6) Val Kilmer
Appearances: Batman Forever (1995)
There are many Batman fans who swear by their comic book collections that Batman Forever was a good movie. I would take those collections–which probably include an issue of NFL Superpro and a sealed copy of Youngblood #1–and promptly throw them in the recycling bin. Yes, I’m green conscious.
While the storyline isn’t that bad, the villains of Tommy Lee Jones and Jim Carrey are sadistically clever, and Val Kilmer doesn’t “Adam West” the hell out of Batman or Bruce Wayne, there is one item in this movie that began the utter destruction of the most feared superhero franchise of the 1990s.
No matter how angry Batman became, no matter how Val Kilmer was able to make Batman into a realistic father-figure for Dick Grayson, no matter how hot Nicole Kidman looked, no matter how bad-ass the Batmobile handled (it was arguably the most bad-ass Batmobile ever created), it’s hard to get past the Bat-nipples.
Val Kilmer does bring about that vibe that gets the ladies going, as was prevalent in his relationship with psychiatrist Chase Meridian, so maybe Batman was just excited. Still not good enough.
In terms of gadgetry, Val Kilmer’s Batman doesn’t go too overboard, just over-updated. Batarangs are electronic, or at least glowing, the utility belt spits out more covert items than the CIA probably have, an updated Batwing comes back, along with the Batboat. The Batmobile is the cherry, looking like a rolling cocoon of awesomeness that could drive through a line of 10 tanks and still get from 0-60 before a Bugatti.
7) George Clooney
Appearances: Batman and Robin (1997)
Whereas Val Kilmer and Batman Forever managed to control how far they managed to allow the Batman franchise to step backwards, George Clooney and Batman and Robin made sure to catch up. The villains got loonier–so loony that the terrifying Bane looked ridiculous for the first time ever, anywhere. I wouldn’t be surprised if a few critics that don’t know Batman comic books saw who was to be the villain in The Dark Knight Rises and said, “Are you kidding me!?”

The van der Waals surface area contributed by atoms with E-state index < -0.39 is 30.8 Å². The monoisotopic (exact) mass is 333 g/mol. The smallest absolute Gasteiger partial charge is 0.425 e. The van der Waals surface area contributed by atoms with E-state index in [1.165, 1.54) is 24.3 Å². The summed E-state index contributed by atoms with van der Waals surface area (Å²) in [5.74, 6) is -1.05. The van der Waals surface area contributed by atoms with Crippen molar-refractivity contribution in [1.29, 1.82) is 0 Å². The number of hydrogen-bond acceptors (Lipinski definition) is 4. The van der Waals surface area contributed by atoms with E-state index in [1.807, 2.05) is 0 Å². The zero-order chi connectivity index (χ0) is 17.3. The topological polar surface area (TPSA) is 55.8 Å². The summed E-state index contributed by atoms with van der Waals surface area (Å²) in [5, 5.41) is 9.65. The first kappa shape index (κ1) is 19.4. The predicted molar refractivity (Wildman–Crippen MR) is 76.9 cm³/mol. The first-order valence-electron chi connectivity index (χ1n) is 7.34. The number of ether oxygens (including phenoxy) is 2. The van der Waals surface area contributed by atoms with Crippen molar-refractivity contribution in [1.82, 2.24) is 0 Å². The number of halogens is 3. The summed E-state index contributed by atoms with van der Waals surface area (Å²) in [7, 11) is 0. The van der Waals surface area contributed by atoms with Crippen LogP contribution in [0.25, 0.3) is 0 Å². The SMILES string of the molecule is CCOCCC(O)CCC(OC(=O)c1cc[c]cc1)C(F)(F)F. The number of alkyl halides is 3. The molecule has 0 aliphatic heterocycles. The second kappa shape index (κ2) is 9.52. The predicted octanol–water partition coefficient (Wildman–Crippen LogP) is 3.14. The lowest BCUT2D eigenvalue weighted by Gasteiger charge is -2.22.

Adam West may as well have come out of retirement, considering how George Clooney portrayed Batman: campy, but stale. Yes, it is possible to fail at campy humor. Welcome to the Batman Club, irony.
The shame of it is that George Clooney was BORN to play Batman — in real life he pretty much is Bruce Wayne, and onscreen he always plays the consummate trouble-shooter exasperated by everyone else’s lack of professionalism. If he’d been given a more serious role, he could have been the Bat-franchise’s Sean Connery. Alas, such was not to be.
Oh, and let us not forget the Bat-nipples. Apparently, Bat-nipples were such a hit in Batman Forever that they were made even more obvious in Batman and Robin.
In terms of Bat-toys, or what we used to call gadgets, Batman and Robin add the kitchen sink that Batman Forever steered clear from. In fact, Batman and Robin broke into a few other people’s houses and threw in their kitchen sinks, too. Bat-Bombs, Bat-Lasers, a Batmobile that looks like one of those wind-up sparking cars I used to play with when I was 6, a Batcycle, a Bat-Sled that looked like an air-boat, something called the Bat-Hammer that looks like a kamikaze plane, and even a Bat-Saw. Those are just Batman’s gadgets. At one point he’s wielding a futuristic hockey-stick from Mr. Freeze’s henchmen. Oh, and there’s a Bat-Girl, whose origin is ridiculous without being hilarious.
8) Christian Bale
Appearances: Batman Begins (2005), The Dark Knight (2008), The Dark Knight Rises (2012)
After years of deliberation at Warner Bros., mostly to make sure that the public forgot about Batman and Robin, Christopher Nolan directed arguably the best series of Batman movies thus far when Batman Begins was released with Christian Bale portraying the Dark Knight.